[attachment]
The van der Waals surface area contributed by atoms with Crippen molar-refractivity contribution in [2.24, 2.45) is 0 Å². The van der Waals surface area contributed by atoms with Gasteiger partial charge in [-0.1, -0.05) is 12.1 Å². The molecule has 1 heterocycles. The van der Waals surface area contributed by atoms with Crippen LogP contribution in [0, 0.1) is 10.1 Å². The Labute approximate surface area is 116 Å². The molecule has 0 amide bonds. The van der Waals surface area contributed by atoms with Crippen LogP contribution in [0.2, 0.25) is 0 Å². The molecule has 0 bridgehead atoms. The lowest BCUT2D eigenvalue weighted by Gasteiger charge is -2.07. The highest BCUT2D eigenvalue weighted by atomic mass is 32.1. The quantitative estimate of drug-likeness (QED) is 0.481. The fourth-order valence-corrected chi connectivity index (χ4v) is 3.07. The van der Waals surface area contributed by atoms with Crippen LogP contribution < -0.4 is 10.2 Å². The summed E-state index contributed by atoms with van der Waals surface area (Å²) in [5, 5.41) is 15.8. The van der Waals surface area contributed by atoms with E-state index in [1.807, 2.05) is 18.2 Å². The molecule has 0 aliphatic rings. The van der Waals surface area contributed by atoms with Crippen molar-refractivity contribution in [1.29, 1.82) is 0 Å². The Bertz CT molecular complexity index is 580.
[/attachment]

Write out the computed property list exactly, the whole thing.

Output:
The van der Waals surface area contributed by atoms with Crippen molar-refractivity contribution in [2.24, 2.45) is 0 Å². The van der Waals surface area contributed by atoms with Gasteiger partial charge in [-0.1, -0.05) is 12.1 Å². The molecule has 1 heterocycles. The van der Waals surface area contributed by atoms with Crippen LogP contribution in [0, 0.1) is 10.1 Å². The Labute approximate surface area is 116 Å². The molecule has 0 amide bonds. The van der Waals surface area contributed by atoms with Crippen LogP contribution in [0.2, 0.25) is 0 Å². The molecule has 0 bridgehead atoms. The lowest BCUT2D eigenvalue weighted by Gasteiger charge is -2.07. The highest BCUT2D eigenvalue weighted by atomic mass is 32.1. The quantitative estimate of drug-likeness (QED) is 0.481. The fourth-order valence-corrected chi connectivity index (χ4v) is 3.07. The van der Waals surface area contributed by atoms with Crippen LogP contribution < -0.4 is 10.2 Å². The summed E-state index contributed by atoms with van der Waals surface area (Å²) in [5, 5.41) is 15.8. The van der Waals surface area contributed by atoms with E-state index in [1.807, 2.05) is 18.2 Å². The molecule has 0 aliphatic rings. The van der Waals surface area contributed by atoms with Crippen molar-refractivity contribution in [1.29, 1.82) is 0 Å². The Bertz CT molecular complexity index is 580.